Finding a campsite this time of year isn't terribly difficult as most parks have plenty of openings when the weather turns colder. However, as any camping enthusiast knows, if you want to ensure you have a spot for more popular camping weekends such as Memorial Day, 4th of July, and Labor Day, those reservations have to be made several months in advance to guarantee a spot for you and your family. Just make sure when you book your site, you're doing it through a reputable source.

The Indiana Department of Natural Resources is warning residents of a booking scam they believe dates back to July. According to a press release, the Department is currently investigating reports of residents booking sites at a variety of state parks through a third party that's advertising on social media only to arrive at the park and find they've paid for a site that doesn't exist.

The Department has listed the following locations as "properties of interest" in relation to the scam; Trine State Recreation Area, Spring Mill, Morgan-Monroe State Forest, Greene Sullivan State Forest, and McCormick’s Creek. While local state parks such as New Harmonie and Lincoln are not listed, it would be in your best interest to verify the website you're attempting to book a space through is legitimate before finalizing the booking.

The DNR recommends only booking campsites for state parks through their online booking site,, or by calling the Department's reservation phone number at 866-622-6746.

The Department also encourages anyone who thinks they may have fallen victim to the scam to call the Indiana Conservation Officer Central Dispatch at 812-837-9536.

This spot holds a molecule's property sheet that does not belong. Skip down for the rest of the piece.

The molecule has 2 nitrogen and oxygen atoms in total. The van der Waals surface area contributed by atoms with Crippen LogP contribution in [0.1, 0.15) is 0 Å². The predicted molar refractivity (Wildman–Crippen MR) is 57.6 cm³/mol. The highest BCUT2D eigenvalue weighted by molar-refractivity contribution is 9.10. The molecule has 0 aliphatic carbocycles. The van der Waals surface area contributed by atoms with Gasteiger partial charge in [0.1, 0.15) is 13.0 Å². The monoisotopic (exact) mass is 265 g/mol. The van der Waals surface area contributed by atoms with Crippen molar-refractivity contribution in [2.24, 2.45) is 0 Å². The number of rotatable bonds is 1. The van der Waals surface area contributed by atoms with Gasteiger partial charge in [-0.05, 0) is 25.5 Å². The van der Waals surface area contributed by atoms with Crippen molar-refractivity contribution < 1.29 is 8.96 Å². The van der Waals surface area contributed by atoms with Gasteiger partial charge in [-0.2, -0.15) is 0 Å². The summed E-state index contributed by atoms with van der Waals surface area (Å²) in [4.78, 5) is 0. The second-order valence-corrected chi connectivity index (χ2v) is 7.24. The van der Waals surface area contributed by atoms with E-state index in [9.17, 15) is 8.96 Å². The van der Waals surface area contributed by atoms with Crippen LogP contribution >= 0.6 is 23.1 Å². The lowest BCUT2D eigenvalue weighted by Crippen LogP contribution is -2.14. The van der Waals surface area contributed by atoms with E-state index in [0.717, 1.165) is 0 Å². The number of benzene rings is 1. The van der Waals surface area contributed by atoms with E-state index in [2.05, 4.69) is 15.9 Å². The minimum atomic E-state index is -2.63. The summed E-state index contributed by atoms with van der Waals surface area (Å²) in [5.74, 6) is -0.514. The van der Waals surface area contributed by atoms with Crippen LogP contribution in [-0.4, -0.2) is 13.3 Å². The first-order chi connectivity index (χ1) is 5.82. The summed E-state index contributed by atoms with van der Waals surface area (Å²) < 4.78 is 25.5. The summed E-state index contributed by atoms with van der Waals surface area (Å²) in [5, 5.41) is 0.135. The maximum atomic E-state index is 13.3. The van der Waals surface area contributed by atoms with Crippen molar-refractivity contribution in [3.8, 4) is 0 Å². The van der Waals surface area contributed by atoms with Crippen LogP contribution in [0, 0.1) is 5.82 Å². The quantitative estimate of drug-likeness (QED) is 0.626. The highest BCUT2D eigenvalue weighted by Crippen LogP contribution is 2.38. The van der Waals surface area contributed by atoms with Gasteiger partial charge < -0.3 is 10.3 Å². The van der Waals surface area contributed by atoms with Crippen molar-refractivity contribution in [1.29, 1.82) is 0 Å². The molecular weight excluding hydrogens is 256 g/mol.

[Source: Indiana Department of Natural Resources]

40 Real Indiana Towns with Quirky, Weird, and Funny Names

Outside the major cities, the Hoosier state is full of tiny little towns you've probably passed through on your way to one of those cities. Most of them are likely 100 to 150 years old, or older, and have been around far longer than the large metropolitan areas such as Indianapolis, Fort Wayne, South Bend, and Evansville. Typically, they were started by early settlers who found their way to the state and decided to make it home. Eventually, others would join them, and a community was formed. Over time, as the surrounding areas grew, most of them were folded into those areas and governed by the nearest city or county's governing body officially making them "unincorporated," meaning they did not have their own formally organized municipal government.

A scroll through Wikipedia's long list of unincorporated communities in Indiana shows several of them have names that by today's standards would be considered weird, quirky, or just downright right funny. These are my 40 favorities.

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The 25 smallest towns in Indiana have population numbers that will blow your mind. Wait until you see the smallest's population size!

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